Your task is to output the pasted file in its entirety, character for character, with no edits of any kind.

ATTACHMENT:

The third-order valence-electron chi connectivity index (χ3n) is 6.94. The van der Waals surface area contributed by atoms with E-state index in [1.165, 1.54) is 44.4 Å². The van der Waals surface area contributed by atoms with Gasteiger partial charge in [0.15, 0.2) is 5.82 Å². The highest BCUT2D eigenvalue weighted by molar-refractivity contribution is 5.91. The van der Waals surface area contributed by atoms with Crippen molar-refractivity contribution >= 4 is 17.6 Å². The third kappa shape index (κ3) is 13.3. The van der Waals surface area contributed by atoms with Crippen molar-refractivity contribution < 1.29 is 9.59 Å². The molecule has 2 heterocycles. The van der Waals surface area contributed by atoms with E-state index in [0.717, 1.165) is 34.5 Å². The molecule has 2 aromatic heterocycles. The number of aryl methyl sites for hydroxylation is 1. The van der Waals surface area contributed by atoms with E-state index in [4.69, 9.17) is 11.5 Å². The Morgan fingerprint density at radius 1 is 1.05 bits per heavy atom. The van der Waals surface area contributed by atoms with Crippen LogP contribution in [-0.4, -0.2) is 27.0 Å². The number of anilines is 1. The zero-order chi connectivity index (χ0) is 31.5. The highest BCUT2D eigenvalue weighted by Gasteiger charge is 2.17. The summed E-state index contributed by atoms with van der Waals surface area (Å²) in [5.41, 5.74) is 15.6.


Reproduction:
The third-order valence-electron chi connectivity index (χ3n) is 6.94. The van der Waals surface area contributed by atoms with E-state index in [1.165, 1.54) is 44.4 Å². The van der Waals surface area contributed by atoms with Gasteiger partial charge in [0.15, 0.2) is 5.82 Å². The highest BCUT2D eigenvalue weighted by molar-refractivity contribution is 5.91. The van der Waals surface area contributed by atoms with Crippen molar-refractivity contribution >= 4 is 17.6 Å². The third kappa shape index (κ3) is 13.3. The van der Waals surface area contributed by atoms with Crippen molar-refractivity contribution < 1.29 is 9.59 Å². The molecule has 2 heterocycles. The van der Waals surface area contributed by atoms with E-state index in [0.717, 1.165) is 34.5 Å². The molecule has 2 aromatic heterocycles. The number of aryl methyl sites for hydroxylation is 1. The van der Waals surface area contributed by atoms with E-state index in [4.69, 9.17) is 11.5 Å². The Morgan fingerprint density at radius 1 is 1.05 bits per heavy atom. The van der Waals surface area contributed by atoms with Crippen LogP contribution in [-0.4, -0.2) is 27.0 Å². The number of anilines is 1. The zero-order chi connectivity index (χ0) is 31.5. The highest BCUT2D eigenvalue weighted by Gasteiger charge is 2.17. The summed E-state index contributed by atoms with van der Waals surface area (Å²) in [5.41, 5.74) is 15.6.